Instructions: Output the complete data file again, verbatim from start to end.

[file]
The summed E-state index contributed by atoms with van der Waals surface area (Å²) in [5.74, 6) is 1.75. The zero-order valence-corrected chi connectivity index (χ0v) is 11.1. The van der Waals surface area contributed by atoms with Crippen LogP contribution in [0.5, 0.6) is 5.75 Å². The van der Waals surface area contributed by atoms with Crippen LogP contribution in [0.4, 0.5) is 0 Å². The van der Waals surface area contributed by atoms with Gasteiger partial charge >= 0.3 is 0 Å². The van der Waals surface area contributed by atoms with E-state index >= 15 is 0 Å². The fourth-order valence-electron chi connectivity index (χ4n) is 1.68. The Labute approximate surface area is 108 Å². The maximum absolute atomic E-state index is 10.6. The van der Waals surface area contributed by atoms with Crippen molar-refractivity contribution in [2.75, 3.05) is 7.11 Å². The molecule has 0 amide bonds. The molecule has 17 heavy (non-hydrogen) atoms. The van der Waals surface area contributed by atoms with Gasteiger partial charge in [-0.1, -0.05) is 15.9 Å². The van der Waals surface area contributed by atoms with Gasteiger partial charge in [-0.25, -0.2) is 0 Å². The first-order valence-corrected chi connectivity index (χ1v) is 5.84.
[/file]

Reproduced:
The summed E-state index contributed by atoms with van der Waals surface area (Å²) in [5.74, 6) is 1.75. The zero-order valence-corrected chi connectivity index (χ0v) is 11.1. The van der Waals surface area contributed by atoms with Crippen LogP contribution in [0.5, 0.6) is 5.75 Å². The van der Waals surface area contributed by atoms with Crippen LogP contribution in [0.4, 0.5) is 0 Å². The van der Waals surface area contributed by atoms with Gasteiger partial charge >= 0.3 is 0 Å². The van der Waals surface area contributed by atoms with E-state index >= 15 is 0 Å². The fourth-order valence-electron chi connectivity index (χ4n) is 1.68. The Labute approximate surface area is 108 Å². The maximum absolute atomic E-state index is 10.6. The van der Waals surface area contributed by atoms with Crippen molar-refractivity contribution in [2.75, 3.05) is 7.11 Å². The molecule has 0 amide bonds. The molecule has 17 heavy (non-hydrogen) atoms. The van der Waals surface area contributed by atoms with Gasteiger partial charge in [-0.1, -0.05) is 15.9 Å². The van der Waals surface area contributed by atoms with Gasteiger partial charge in [-0.25, -0.2) is 0 Å². The first-order valence-corrected chi connectivity index (χ1v) is 5.84.